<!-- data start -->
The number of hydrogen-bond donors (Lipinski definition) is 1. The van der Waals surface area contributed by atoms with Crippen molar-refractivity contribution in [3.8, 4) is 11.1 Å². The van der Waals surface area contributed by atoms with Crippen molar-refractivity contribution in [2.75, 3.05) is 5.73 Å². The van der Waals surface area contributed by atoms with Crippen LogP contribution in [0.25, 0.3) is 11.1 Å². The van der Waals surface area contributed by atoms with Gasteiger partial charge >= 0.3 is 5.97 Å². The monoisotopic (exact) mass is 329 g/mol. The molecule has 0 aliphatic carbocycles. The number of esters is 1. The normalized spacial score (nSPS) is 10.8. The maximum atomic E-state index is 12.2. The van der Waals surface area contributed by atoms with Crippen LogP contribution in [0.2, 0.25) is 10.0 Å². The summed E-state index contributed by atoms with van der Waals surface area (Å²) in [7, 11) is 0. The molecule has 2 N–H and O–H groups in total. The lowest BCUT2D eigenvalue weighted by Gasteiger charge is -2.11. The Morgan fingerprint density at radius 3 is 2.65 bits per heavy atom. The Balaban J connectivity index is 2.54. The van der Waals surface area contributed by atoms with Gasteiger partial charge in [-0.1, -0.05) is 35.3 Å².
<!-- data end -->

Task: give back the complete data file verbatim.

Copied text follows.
The number of hydrogen-bond donors (Lipinski definition) is 1. The van der Waals surface area contributed by atoms with Crippen molar-refractivity contribution in [3.8, 4) is 11.1 Å². The van der Waals surface area contributed by atoms with Crippen molar-refractivity contribution in [2.75, 3.05) is 5.73 Å². The van der Waals surface area contributed by atoms with Crippen LogP contribution in [0.25, 0.3) is 11.1 Å². The van der Waals surface area contributed by atoms with Gasteiger partial charge >= 0.3 is 5.97 Å². The monoisotopic (exact) mass is 329 g/mol. The molecule has 0 aliphatic carbocycles. The number of esters is 1. The normalized spacial score (nSPS) is 10.8. The maximum atomic E-state index is 12.2. The van der Waals surface area contributed by atoms with Crippen LogP contribution in [0.2, 0.25) is 10.0 Å². The summed E-state index contributed by atoms with van der Waals surface area (Å²) in [7, 11) is 0. The molecule has 2 N–H and O–H groups in total. The lowest BCUT2D eigenvalue weighted by Gasteiger charge is -2.11. The Morgan fingerprint density at radius 3 is 2.65 bits per heavy atom. The Balaban J connectivity index is 2.54. The van der Waals surface area contributed by atoms with Gasteiger partial charge in [-0.1, -0.05) is 35.3 Å².